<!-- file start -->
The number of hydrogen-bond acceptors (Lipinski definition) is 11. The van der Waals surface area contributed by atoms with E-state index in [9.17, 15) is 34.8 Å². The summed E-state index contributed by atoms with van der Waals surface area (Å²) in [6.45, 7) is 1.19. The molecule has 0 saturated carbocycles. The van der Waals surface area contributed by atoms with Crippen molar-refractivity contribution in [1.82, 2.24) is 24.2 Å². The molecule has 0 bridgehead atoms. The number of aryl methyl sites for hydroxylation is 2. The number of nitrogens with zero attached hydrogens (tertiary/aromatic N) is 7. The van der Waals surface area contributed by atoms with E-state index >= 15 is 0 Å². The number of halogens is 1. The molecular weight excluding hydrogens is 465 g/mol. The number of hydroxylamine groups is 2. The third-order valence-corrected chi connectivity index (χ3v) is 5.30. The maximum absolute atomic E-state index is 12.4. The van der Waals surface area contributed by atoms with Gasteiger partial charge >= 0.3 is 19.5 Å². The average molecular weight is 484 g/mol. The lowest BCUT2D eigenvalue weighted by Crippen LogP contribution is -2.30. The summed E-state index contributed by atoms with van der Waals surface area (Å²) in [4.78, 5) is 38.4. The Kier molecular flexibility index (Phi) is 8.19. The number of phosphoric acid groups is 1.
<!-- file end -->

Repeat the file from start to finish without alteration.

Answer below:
The number of hydrogen-bond acceptors (Lipinski definition) is 11. The van der Waals surface area contributed by atoms with E-state index in [9.17, 15) is 34.8 Å². The summed E-state index contributed by atoms with van der Waals surface area (Å²) in [6.45, 7) is 1.19. The molecule has 0 saturated carbocycles. The van der Waals surface area contributed by atoms with Crippen molar-refractivity contribution in [1.82, 2.24) is 24.2 Å². The molecule has 0 bridgehead atoms. The number of aryl methyl sites for hydroxylation is 2. The number of nitrogens with zero attached hydrogens (tertiary/aromatic N) is 7. The van der Waals surface area contributed by atoms with E-state index >= 15 is 0 Å². The number of halogens is 1. The molecular weight excluding hydrogens is 465 g/mol. The number of hydroxylamine groups is 2. The third-order valence-corrected chi connectivity index (χ3v) is 5.30. The maximum absolute atomic E-state index is 12.4. The van der Waals surface area contributed by atoms with Gasteiger partial charge >= 0.3 is 19.5 Å². The average molecular weight is 484 g/mol. The lowest BCUT2D eigenvalue weighted by Crippen LogP contribution is -2.30. The summed E-state index contributed by atoms with van der Waals surface area (Å²) in [4.78, 5) is 38.4. The Kier molecular flexibility index (Phi) is 8.19. The number of phosphoric acid groups is 1.